Chism had moved with his mother to Danversport from Tennessee during a contentious divorce. But if there were signs of trouble, no one so far has admitted to having seen them. Chism is currently being held without bail in a Department of Youth Services facility, awaiting trial as an adult on the murder charge and as a youthful offender on the rape and robbery counts.
Ritzer’s family, friends and colleagues have struggled to cope, seeking ways to honor her memory, including establishing a scholarship fund in her name. Earlier this month, a pink star was hung on the Danvers Christmas tree. Last week, residents along Dascomb Road in Ritzer’s hometown of Andover tied bright pink ribbons to their mailboxes in tribute to the teacher.
Upsets mark Salem city election
The November city election produced dramatic changes on both the City Council and School Committee.
In what may have been the biggest upset, Heather Famico, a 27-year-old teacher, soundly defeated longtime Ward 2 Councilor Mike Sosnowski, whose name had been mentioned as a future mayoral hopeful.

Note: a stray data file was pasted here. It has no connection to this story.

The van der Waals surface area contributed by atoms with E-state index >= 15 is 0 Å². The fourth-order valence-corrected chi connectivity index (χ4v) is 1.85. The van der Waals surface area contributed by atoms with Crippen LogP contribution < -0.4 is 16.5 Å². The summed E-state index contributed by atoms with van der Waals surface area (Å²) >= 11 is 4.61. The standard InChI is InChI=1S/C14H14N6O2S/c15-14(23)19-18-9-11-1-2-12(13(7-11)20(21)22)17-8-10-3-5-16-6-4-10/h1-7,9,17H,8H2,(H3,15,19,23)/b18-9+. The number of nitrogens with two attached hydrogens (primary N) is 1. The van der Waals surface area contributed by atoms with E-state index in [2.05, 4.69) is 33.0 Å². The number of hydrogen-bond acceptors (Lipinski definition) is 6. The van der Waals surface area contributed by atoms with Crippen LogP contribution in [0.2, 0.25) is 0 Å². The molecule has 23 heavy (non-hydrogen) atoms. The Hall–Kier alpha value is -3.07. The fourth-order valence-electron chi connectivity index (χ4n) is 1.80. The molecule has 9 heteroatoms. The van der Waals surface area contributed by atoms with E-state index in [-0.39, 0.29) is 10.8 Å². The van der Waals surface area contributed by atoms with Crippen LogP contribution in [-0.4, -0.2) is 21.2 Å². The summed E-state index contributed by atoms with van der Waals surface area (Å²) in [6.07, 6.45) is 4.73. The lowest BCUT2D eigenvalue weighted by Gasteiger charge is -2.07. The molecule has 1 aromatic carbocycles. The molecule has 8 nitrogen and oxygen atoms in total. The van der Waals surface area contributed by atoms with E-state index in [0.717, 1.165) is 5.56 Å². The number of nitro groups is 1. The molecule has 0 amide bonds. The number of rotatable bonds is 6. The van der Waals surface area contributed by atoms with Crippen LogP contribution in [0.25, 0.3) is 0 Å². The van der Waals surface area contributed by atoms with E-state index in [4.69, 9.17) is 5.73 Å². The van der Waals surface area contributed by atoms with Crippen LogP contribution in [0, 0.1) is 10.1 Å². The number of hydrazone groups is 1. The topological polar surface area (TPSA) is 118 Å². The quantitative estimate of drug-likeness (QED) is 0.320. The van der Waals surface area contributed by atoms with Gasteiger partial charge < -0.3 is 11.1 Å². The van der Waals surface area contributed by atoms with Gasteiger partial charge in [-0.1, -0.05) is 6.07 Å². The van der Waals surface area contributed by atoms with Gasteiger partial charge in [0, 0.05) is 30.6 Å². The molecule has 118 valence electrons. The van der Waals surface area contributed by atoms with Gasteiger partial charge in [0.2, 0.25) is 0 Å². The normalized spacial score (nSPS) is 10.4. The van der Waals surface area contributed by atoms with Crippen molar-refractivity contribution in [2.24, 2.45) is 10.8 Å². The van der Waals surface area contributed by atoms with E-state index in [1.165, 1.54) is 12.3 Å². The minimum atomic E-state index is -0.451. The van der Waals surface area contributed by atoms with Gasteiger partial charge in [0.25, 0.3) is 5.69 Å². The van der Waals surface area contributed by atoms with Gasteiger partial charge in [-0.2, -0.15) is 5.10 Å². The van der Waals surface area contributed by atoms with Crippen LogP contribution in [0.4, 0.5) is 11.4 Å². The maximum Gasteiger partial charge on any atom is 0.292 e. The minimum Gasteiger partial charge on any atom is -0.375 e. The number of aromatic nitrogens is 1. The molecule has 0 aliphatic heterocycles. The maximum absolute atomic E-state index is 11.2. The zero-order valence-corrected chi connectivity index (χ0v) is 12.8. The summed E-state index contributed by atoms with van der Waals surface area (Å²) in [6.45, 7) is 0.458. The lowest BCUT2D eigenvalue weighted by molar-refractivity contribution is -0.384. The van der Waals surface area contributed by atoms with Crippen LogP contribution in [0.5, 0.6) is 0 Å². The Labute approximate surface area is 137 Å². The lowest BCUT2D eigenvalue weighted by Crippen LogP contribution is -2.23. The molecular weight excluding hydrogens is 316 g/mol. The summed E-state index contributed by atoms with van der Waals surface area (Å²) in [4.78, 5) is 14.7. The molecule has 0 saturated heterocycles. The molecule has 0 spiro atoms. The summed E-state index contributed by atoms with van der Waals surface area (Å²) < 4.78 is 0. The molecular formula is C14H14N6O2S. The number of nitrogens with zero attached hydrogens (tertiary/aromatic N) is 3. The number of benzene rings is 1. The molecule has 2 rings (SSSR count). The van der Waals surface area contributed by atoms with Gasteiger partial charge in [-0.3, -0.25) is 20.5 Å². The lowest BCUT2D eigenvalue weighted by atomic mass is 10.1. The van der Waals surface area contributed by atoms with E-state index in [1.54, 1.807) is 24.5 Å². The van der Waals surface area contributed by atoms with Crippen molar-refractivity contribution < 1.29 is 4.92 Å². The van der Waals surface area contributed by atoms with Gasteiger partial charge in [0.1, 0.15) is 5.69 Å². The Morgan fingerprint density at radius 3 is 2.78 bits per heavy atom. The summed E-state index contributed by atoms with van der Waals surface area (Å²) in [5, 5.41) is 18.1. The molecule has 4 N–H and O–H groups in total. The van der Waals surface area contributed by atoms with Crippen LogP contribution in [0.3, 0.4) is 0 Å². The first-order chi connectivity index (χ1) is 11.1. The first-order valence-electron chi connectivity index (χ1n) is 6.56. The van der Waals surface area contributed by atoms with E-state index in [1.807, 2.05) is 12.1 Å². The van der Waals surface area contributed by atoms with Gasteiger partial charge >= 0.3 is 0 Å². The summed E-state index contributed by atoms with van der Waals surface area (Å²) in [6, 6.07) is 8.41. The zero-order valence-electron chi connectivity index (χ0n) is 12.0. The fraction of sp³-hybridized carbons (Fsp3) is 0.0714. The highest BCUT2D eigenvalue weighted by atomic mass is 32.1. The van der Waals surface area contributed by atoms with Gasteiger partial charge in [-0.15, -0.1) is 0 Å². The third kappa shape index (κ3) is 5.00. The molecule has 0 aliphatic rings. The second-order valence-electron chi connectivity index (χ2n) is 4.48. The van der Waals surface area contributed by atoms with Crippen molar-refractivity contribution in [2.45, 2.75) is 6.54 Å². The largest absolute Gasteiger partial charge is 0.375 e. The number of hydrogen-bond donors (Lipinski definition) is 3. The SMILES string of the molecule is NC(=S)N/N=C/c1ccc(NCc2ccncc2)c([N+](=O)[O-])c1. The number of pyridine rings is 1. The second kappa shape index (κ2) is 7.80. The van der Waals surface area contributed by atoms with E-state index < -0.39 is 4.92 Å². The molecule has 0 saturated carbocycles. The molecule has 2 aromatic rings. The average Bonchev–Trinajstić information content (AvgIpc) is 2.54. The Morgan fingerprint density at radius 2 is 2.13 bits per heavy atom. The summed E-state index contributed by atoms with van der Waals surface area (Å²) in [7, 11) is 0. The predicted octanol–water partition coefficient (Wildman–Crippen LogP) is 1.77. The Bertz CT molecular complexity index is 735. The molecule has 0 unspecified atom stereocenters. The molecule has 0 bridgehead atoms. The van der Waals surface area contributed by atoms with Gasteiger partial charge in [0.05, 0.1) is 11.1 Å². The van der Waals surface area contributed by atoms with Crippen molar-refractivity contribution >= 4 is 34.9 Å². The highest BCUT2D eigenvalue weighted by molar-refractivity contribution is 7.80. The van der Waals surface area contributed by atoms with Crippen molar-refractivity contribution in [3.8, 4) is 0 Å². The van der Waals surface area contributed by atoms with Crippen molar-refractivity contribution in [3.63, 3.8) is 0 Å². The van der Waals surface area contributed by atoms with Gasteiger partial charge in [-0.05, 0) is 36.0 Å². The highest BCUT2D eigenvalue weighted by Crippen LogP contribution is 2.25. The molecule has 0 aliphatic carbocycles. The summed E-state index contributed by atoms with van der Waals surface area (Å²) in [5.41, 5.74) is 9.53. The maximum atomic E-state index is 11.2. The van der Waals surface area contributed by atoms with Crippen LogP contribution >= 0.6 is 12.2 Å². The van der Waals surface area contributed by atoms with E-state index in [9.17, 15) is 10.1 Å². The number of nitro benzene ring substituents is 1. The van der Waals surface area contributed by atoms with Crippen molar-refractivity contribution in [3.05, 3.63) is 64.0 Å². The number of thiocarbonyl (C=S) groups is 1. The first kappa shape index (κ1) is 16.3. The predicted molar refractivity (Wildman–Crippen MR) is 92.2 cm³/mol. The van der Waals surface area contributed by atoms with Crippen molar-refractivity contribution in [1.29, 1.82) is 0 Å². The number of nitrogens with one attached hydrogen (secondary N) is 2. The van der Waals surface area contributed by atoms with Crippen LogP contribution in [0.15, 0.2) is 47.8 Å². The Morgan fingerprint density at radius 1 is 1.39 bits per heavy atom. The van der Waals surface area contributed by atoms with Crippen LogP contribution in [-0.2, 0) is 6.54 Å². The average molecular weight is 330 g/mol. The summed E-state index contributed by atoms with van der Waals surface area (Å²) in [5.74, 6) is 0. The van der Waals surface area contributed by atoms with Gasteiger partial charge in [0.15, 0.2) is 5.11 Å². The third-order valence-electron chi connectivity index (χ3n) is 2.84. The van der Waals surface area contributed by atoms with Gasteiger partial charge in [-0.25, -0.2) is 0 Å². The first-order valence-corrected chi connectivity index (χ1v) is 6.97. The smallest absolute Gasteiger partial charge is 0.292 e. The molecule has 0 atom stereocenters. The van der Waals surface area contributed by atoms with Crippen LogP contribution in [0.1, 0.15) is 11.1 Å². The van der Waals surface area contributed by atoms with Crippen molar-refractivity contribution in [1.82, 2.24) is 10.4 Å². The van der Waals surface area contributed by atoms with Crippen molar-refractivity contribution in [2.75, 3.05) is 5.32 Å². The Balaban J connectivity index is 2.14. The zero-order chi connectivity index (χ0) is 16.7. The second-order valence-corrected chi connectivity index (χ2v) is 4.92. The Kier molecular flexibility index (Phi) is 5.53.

Beth Gerard’s upset of Paul Prevey in the Ward 6 council race was just as stunning, although this one had to go to a recount. In another shocker, newcomer Elaine Milo finished first in the councilor-at-large field. The three women, all first-time candidates, will join a formerly all-male City Council next month.
In other races, newcomer David Eppley won the open Ward 4 seat, and Ward 1 Councilor Bob McCarthy beat back a challenge by former Councilor Steve Pinto. Council President Jerry Ryan failed in his attempt to move from a ward to an at-large seat.
Over at the School Committee, Rachel Hunt, the head of school at Salem Academy Charter School, and Patrick Schultz, the owner of Howling Wolf Taqueria and a former educator, won seats on the school board in their first runs for office. Hunt topped the ticket.